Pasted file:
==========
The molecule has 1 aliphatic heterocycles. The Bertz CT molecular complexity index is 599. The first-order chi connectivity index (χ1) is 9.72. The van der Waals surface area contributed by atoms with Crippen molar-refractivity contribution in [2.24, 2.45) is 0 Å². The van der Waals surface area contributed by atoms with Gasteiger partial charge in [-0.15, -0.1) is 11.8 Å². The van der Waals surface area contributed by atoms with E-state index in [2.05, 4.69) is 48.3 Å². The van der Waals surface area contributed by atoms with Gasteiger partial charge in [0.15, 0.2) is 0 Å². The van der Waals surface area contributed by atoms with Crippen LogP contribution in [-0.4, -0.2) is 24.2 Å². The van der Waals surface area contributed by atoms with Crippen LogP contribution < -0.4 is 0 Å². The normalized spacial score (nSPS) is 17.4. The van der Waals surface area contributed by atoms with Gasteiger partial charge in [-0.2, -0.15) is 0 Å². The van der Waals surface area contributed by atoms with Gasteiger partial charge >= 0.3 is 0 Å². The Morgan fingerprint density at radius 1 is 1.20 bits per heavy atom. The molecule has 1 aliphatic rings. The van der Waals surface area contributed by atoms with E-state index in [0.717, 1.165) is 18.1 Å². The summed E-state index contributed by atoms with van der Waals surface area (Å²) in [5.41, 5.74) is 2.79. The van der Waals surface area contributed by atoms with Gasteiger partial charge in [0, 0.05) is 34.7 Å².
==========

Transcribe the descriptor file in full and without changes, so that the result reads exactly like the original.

The molecule has 1 aliphatic heterocycles. The Bertz CT molecular complexity index is 599. The first-order chi connectivity index (χ1) is 9.72. The van der Waals surface area contributed by atoms with Crippen molar-refractivity contribution in [2.24, 2.45) is 0 Å². The van der Waals surface area contributed by atoms with Gasteiger partial charge in [-0.15, -0.1) is 11.8 Å². The van der Waals surface area contributed by atoms with E-state index in [2.05, 4.69) is 48.3 Å². The van der Waals surface area contributed by atoms with Gasteiger partial charge in [0.15, 0.2) is 0 Å². The van der Waals surface area contributed by atoms with Crippen LogP contribution in [-0.4, -0.2) is 24.2 Å². The van der Waals surface area contributed by atoms with Crippen LogP contribution < -0.4 is 0 Å². The normalized spacial score (nSPS) is 17.4. The van der Waals surface area contributed by atoms with Gasteiger partial charge in [-0.2, -0.15) is 0 Å². The van der Waals surface area contributed by atoms with Gasteiger partial charge >= 0.3 is 0 Å². The Morgan fingerprint density at radius 1 is 1.20 bits per heavy atom. The molecule has 1 aliphatic rings. The van der Waals surface area contributed by atoms with E-state index in [0.717, 1.165) is 18.1 Å². The summed E-state index contributed by atoms with van der Waals surface area (Å²) in [5.41, 5.74) is 2.79. The van der Waals surface area contributed by atoms with Gasteiger partial charge in [0, 0.05) is 34.7 Å².